Under all universes, the signal is sent only to the parent PID of the job, namely, the first child of the condor_ starter. If the child itself is forking, the child must catch and forward signals as appropriate. This in turn depends on the user's desired behavior. The exception to this is (again) where the job is receiving a hard kill. Condor sends the value SIGKILL to all the PIDs in the family.

Why does my Linux job have an enormous ImageSize and refuse to run anymore?

Sometimes Linux jobs run, are preempted and can not start again because Condor thinks the image size of the job is too big. This is because Condor has a problem calculating the image size of a program on Linux that uses threads. It is particularly noticeable in the Java universe, but it also happens in the vanilla universe. It is not an issue in the standard universe, because threaded programs are not allowed.

On Linux, each thread appears to consume as much memory as the entire program consumes, so the image size appears to be (number-of-threads * image-size-of-program). If your program uses a lot of threads, your apparent image size balloons. You can see the image size that Condor believes your program has by using the -l option to condor_q, and looking at the ImageSize attribute.

When you submit your job, Condor creates or extends the requirements for your job. In particular, it adds a requirement that you job must run on a machine with sufficient memory:

Requirements = ... ((Memory * 1024) >= ImageSize) ...

(Note that memory is the execution machine's memory in megabytes while ImageSize is in kilobytes). When your application is threaded, the image size appears to be much larger than it really is, and you may not have a machine with sufficient memory to handle this requirement.

Unfortunately, calculating the correct ImageSize is rather hard to fix on Linux, and we do not yet have a good solution. Fortunately, there is a workaround while we work on a good solution for a future release.

In the Requirements expression above, Condor added (Memory * 1024) >= ImageSize) on your behalf. You can prevent Condor from doing this by giving it your own expression about memory in your submit file, just as:

Requirements = Memory > 1024

You will need to change 1024 to a reasonably good estimate of the actual image size of your program, in kilobytes. This expression says that your program requires 1 megabyte of memory. If you underestimate the memory your application needs, you may have bad performance if you job runs on machines that have insufficient memory.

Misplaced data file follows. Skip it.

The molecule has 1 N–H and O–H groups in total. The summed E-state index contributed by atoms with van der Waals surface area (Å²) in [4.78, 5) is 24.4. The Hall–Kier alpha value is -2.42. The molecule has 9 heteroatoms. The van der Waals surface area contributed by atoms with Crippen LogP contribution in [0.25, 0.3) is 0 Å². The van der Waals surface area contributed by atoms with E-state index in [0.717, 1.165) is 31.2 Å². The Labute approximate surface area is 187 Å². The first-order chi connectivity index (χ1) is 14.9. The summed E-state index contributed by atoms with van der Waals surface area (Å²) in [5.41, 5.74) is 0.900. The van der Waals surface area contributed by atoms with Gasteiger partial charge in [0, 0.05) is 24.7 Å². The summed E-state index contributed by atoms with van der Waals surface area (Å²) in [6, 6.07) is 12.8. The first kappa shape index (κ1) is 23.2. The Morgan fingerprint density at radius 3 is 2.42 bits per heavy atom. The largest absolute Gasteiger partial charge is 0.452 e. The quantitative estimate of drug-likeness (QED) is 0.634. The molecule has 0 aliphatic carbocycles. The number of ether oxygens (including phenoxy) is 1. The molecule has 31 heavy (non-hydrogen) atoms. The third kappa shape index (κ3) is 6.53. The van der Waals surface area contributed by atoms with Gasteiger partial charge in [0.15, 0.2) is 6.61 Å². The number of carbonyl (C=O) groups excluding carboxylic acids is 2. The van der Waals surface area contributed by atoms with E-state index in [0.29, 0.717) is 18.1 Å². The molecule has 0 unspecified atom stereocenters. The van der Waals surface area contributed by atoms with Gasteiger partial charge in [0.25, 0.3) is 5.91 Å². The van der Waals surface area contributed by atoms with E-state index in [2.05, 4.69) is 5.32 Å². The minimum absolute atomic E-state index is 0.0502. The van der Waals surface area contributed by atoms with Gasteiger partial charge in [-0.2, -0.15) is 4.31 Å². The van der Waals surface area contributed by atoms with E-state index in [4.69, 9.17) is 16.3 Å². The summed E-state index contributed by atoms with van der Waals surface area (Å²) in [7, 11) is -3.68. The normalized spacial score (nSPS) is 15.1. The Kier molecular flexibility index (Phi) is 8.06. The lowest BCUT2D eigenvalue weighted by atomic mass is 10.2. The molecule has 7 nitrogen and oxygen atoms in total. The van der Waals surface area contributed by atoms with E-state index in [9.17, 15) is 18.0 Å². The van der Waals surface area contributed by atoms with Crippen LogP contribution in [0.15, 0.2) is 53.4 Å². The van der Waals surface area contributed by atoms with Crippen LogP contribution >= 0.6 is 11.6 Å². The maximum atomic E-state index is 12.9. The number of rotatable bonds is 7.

In addition, if you have modified your machine policies to preempt jobs when they get big a ImageSize, you will need to change those policies.

Why does the time output from condor_ status appear as [?????] ?

Condor collects timing information for a large variety of uses. Collection of the data relies on accurate times. Being a distributed system, clock skew among machines causes errant timing calculations. Values can be reported too large or too small, with the possibility of calculating negative timing values.

This problem may be seen by the user when looking at the output of condor_ status. If the ActivityTime field appears as [?????], then this calculated statistic was negative. condor_ status recognizes that a negative amount of time will be nonsense to report, and instead displays this string.

The solution to the problem is to synchronize the clocks on these machines. An administrator can do this using a tool such as ntp.

The user condor's home directory cannot be found. Why?

This problem may be observed after installation, when attempting to execute

~condor/condor/bin/condor_config_val  -tilde
and there is a user named condor. The command prints a message such as
     Error: Specified -tilde but can't find condor's home directory

In this case, the difficulty stems from using NIS, because the Condor daemons fail to communicate properly with NIS to get account information. To fix the problem, a dynamically linked version of Condor must be installed.

Condor commands (including condor_ q) are really slow. What is going on?

Some Condor programs will react slowly if they expect to find a condor_ collector daemon, yet cannot contact one. Notably, condor_ q can be very slow. The condor_ schedd daemon will also be slow, and it will log lots of harmless messages complaining. If you are not running a condor_ collector daemon, it is important that the configuration variable COLLECTOR_HOST be set to nothing. This is typically done by setting CONDOR_HOST with


Where are my missing files? The command when_to_transfer_output = ON_EXIT_OR_EVICT is in the submit description file.

Although it may appear as if files are missing, they are not. The transfer does take place whenever a job is preempted by another job, vacates the machine, or is killed. Look for the files in the directory defined by the SPOOL configuration variable. See section 2.5.4, on page [*] for details on the naming of the intermediate files.

next up previous contents index
Next: 7.4 Condor on Windows Up: 7. Frequently Asked Questions Previous: 7.2 Setting up Condor   Contents   Index